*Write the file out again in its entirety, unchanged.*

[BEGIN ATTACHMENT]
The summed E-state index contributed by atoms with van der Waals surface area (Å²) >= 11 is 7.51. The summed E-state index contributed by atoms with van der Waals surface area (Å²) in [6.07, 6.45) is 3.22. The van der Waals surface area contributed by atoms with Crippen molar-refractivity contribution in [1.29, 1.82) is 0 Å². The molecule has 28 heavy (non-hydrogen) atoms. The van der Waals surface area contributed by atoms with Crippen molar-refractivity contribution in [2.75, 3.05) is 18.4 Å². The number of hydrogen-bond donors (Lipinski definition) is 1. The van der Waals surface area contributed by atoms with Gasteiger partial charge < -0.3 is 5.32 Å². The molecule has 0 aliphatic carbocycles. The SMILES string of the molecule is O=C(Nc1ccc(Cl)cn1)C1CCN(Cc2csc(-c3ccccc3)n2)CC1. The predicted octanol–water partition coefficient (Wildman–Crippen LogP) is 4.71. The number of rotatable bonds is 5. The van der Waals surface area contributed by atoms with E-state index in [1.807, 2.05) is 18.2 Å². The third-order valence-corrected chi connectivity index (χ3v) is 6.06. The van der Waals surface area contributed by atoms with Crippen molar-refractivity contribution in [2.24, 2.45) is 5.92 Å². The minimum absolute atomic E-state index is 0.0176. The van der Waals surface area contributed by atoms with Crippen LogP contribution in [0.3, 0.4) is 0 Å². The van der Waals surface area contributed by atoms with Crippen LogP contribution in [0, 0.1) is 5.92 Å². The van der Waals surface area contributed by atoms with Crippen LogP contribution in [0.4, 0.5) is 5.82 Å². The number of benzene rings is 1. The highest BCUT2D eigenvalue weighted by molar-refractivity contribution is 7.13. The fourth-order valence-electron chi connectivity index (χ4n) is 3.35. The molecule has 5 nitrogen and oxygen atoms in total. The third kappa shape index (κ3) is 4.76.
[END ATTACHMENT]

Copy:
The summed E-state index contributed by atoms with van der Waals surface area (Å²) >= 11 is 7.51. The summed E-state index contributed by atoms with van der Waals surface area (Å²) in [6.07, 6.45) is 3.22. The van der Waals surface area contributed by atoms with Crippen molar-refractivity contribution in [1.29, 1.82) is 0 Å². The molecule has 28 heavy (non-hydrogen) atoms. The van der Waals surface area contributed by atoms with Crippen molar-refractivity contribution in [2.75, 3.05) is 18.4 Å². The number of hydrogen-bond donors (Lipinski definition) is 1. The van der Waals surface area contributed by atoms with Gasteiger partial charge < -0.3 is 5.32 Å². The molecule has 0 aliphatic carbocycles. The SMILES string of the molecule is O=C(Nc1ccc(Cl)cn1)C1CCN(Cc2csc(-c3ccccc3)n2)CC1. The predicted octanol–water partition coefficient (Wildman–Crippen LogP) is 4.71. The number of rotatable bonds is 5. The van der Waals surface area contributed by atoms with E-state index in [1.807, 2.05) is 18.2 Å². The third-order valence-corrected chi connectivity index (χ3v) is 6.06. The van der Waals surface area contributed by atoms with Crippen molar-refractivity contribution in [2.24, 2.45) is 5.92 Å². The minimum absolute atomic E-state index is 0.0176. The van der Waals surface area contributed by atoms with Crippen LogP contribution in [0.3, 0.4) is 0 Å². The van der Waals surface area contributed by atoms with Crippen LogP contribution in [0, 0.1) is 5.92 Å². The van der Waals surface area contributed by atoms with Crippen LogP contribution in [0.4, 0.5) is 5.82 Å². The number of benzene rings is 1. The highest BCUT2D eigenvalue weighted by molar-refractivity contribution is 7.13. The fourth-order valence-electron chi connectivity index (χ4n) is 3.35. The molecule has 5 nitrogen and oxygen atoms in total. The third kappa shape index (κ3) is 4.76.